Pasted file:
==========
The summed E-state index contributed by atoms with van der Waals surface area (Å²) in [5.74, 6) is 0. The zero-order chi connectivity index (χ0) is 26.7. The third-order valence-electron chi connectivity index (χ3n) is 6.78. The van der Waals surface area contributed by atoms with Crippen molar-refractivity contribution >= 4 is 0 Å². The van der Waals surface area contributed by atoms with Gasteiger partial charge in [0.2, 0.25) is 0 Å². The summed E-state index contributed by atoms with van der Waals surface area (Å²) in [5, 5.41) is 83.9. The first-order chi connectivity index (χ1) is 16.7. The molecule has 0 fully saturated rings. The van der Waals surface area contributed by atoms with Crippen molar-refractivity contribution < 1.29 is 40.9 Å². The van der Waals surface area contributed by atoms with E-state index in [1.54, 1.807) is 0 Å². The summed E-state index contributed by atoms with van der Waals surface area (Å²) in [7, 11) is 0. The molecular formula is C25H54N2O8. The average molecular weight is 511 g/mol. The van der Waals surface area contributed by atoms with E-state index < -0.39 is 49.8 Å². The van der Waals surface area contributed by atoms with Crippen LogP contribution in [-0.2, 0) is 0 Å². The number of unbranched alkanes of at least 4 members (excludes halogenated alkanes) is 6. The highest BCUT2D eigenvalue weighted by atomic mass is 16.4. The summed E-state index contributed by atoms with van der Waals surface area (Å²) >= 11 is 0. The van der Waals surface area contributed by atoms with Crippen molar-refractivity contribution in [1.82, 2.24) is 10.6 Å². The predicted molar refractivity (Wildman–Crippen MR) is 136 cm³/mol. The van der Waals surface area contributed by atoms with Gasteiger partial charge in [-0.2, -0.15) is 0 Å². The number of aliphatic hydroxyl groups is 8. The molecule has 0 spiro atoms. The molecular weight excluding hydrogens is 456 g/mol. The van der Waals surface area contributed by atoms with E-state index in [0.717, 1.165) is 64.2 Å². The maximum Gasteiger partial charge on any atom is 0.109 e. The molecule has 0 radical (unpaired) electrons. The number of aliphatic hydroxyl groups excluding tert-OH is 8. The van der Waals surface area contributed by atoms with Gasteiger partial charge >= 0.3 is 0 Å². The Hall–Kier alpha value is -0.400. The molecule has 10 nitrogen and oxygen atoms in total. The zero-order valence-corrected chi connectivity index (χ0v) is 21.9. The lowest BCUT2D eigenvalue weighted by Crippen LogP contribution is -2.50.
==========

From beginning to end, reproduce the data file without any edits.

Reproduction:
The summed E-state index contributed by atoms with van der Waals surface area (Å²) in [5.74, 6) is 0. The zero-order chi connectivity index (χ0) is 26.7. The third-order valence-electron chi connectivity index (χ3n) is 6.78. The van der Waals surface area contributed by atoms with Crippen molar-refractivity contribution >= 4 is 0 Å². The van der Waals surface area contributed by atoms with Gasteiger partial charge in [0.2, 0.25) is 0 Å². The summed E-state index contributed by atoms with van der Waals surface area (Å²) in [5, 5.41) is 83.9. The first-order chi connectivity index (χ1) is 16.7. The molecule has 0 fully saturated rings. The van der Waals surface area contributed by atoms with Crippen molar-refractivity contribution < 1.29 is 40.9 Å². The van der Waals surface area contributed by atoms with E-state index in [1.54, 1.807) is 0 Å². The summed E-state index contributed by atoms with van der Waals surface area (Å²) in [7, 11) is 0. The molecular formula is C25H54N2O8. The average molecular weight is 511 g/mol. The van der Waals surface area contributed by atoms with E-state index < -0.39 is 49.8 Å². The van der Waals surface area contributed by atoms with Crippen LogP contribution in [-0.2, 0) is 0 Å². The number of unbranched alkanes of at least 4 members (excludes halogenated alkanes) is 6. The highest BCUT2D eigenvalue weighted by atomic mass is 16.4. The summed E-state index contributed by atoms with van der Waals surface area (Å²) >= 11 is 0. The van der Waals surface area contributed by atoms with Crippen molar-refractivity contribution in [1.82, 2.24) is 10.6 Å². The predicted molar refractivity (Wildman–Crippen MR) is 136 cm³/mol. The van der Waals surface area contributed by atoms with Gasteiger partial charge in [-0.2, -0.15) is 0 Å². The number of aliphatic hydroxyl groups is 8. The molecule has 0 spiro atoms. The molecular weight excluding hydrogens is 456 g/mol. The van der Waals surface area contributed by atoms with E-state index in [0.717, 1.165) is 64.2 Å². The maximum Gasteiger partial charge on any atom is 0.109 e. The molecule has 0 radical (unpaired) electrons. The number of aliphatic hydroxyl groups excluding tert-OH is 8. The van der Waals surface area contributed by atoms with Gasteiger partial charge >= 0.3 is 0 Å². The Hall–Kier alpha value is -0.400. The molecule has 10 nitrogen and oxygen atoms in total. The zero-order valence-corrected chi connectivity index (χ0v) is 21.9. The lowest BCUT2D eigenvalue weighted by Crippen LogP contribution is -2.50.